Last week, I received emails from two former clients who needed some help with some legacy work. One needed some tweaks done on a print ad that was at least three years old. The other had moved his web site to a cheaper hosting solution, but the cgi no longer worked. He wanted me to help him fix it as his current hosting provider did not edit scripts.
In each case, the client did not know where else to turn to get the work done. They had — metaphorically speaking — old typewriters they still needed but could no longer find repairmen to fix. All of the cool kids were making drag ‘n’ drop jQuery websites with blackbox OAuth Twitter and Facebook login screens they really didn’t understand.
Neither former client knew anyone who could repair an old typewriter except me. Would I do this really quick fix for them?
I could have done the work in just as much time as it would have taken to say no. But then, how do I charge? Hourly? Fix-rate for three seconds worth of work? How much is that really worth?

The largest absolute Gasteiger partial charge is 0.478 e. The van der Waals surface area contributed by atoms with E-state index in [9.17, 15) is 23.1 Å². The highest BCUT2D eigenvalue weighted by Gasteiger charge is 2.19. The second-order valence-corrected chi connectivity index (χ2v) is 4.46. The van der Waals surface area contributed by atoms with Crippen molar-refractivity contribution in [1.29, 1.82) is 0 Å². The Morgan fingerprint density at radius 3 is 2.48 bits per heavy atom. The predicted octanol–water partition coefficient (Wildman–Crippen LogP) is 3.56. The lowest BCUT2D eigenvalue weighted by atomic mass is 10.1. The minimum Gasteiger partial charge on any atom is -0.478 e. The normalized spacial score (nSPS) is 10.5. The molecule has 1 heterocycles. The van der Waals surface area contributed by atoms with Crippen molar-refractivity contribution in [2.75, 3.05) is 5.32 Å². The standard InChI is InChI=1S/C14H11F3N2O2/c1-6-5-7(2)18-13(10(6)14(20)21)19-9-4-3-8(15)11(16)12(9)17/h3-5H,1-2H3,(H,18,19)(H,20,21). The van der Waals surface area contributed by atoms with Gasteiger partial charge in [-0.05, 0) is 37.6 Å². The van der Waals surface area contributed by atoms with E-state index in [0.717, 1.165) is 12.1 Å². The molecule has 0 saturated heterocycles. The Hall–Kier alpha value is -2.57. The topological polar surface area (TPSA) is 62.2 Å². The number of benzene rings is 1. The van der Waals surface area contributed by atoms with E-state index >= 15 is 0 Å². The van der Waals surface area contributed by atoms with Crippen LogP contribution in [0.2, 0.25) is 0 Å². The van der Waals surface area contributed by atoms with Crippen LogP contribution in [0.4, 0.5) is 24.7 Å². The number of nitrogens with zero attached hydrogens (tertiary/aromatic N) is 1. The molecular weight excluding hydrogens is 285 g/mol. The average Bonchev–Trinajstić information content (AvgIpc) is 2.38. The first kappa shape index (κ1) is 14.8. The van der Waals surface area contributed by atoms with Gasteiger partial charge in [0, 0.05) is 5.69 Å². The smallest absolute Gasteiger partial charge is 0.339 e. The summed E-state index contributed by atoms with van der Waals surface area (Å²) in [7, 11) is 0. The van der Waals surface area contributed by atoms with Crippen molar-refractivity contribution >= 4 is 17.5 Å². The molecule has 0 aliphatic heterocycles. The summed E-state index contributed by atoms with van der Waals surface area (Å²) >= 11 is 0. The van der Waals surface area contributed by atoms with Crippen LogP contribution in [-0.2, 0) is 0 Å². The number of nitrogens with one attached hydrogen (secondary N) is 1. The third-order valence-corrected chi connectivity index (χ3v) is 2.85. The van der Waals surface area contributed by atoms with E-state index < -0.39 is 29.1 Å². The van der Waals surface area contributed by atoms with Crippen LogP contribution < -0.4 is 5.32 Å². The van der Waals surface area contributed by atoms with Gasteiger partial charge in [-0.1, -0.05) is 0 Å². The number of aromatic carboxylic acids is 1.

I know what it is worth to me, but clients see things in units of work and charging $400,000.00 to apply a set of skills everyone else has either abandoned, forgotten or never bothered to learn would have seemed excessive. Yet, that was what the work was worth to me.
When I spend my time repairing typewriters. it takes away from me learning and growing the new skills that I need to remain competitive with the kids who are younger, faster and don’t appear to need sleep.
When I spend my time repairing typewriters, my clients will see me as the “typewriter repairman” instead of the forward-leaning visionary I need them to see. When it comes time for a new project in the “new space,” they would never trust their future to an old geezerly typewriter repairman.
Nobody trusts an old dog to do new tricks.